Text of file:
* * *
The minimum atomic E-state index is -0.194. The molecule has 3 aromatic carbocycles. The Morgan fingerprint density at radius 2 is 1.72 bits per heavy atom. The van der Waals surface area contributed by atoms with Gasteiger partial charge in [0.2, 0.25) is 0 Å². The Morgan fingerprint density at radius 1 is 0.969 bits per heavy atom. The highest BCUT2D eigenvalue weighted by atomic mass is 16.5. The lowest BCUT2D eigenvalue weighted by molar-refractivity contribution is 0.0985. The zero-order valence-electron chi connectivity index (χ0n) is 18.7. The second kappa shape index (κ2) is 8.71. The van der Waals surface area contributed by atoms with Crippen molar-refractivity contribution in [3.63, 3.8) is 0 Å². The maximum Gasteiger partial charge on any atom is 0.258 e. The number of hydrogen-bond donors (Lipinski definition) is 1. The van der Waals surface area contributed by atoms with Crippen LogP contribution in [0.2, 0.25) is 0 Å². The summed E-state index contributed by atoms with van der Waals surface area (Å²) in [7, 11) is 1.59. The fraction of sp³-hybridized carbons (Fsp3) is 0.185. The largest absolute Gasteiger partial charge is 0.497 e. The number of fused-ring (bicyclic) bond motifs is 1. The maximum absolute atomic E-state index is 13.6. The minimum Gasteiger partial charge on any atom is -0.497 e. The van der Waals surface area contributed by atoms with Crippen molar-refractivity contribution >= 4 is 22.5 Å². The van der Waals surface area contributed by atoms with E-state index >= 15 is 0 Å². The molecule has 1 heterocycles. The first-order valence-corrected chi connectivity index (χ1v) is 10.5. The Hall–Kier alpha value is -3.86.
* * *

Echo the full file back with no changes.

The minimum atomic E-state index is -0.194. The molecule has 3 aromatic carbocycles. The Morgan fingerprint density at radius 2 is 1.72 bits per heavy atom. The van der Waals surface area contributed by atoms with Gasteiger partial charge in [0.2, 0.25) is 0 Å². The Morgan fingerprint density at radius 1 is 0.969 bits per heavy atom. The highest BCUT2D eigenvalue weighted by atomic mass is 16.5. The lowest BCUT2D eigenvalue weighted by molar-refractivity contribution is 0.0985. The zero-order valence-electron chi connectivity index (χ0n) is 18.7. The second kappa shape index (κ2) is 8.71. The van der Waals surface area contributed by atoms with Crippen molar-refractivity contribution in [3.63, 3.8) is 0 Å². The maximum Gasteiger partial charge on any atom is 0.258 e. The number of hydrogen-bond donors (Lipinski definition) is 1. The van der Waals surface area contributed by atoms with Crippen LogP contribution in [0.2, 0.25) is 0 Å². The summed E-state index contributed by atoms with van der Waals surface area (Å²) in [7, 11) is 1.59. The fraction of sp³-hybridized carbons (Fsp3) is 0.185. The largest absolute Gasteiger partial charge is 0.497 e. The number of fused-ring (bicyclic) bond motifs is 1. The maximum absolute atomic E-state index is 13.6. The minimum Gasteiger partial charge on any atom is -0.497 e. The van der Waals surface area contributed by atoms with Crippen molar-refractivity contribution >= 4 is 22.5 Å². The van der Waals surface area contributed by atoms with E-state index >= 15 is 0 Å². The molecule has 1 heterocycles. The first-order valence-corrected chi connectivity index (χ1v) is 10.5. The Hall–Kier alpha value is -3.86.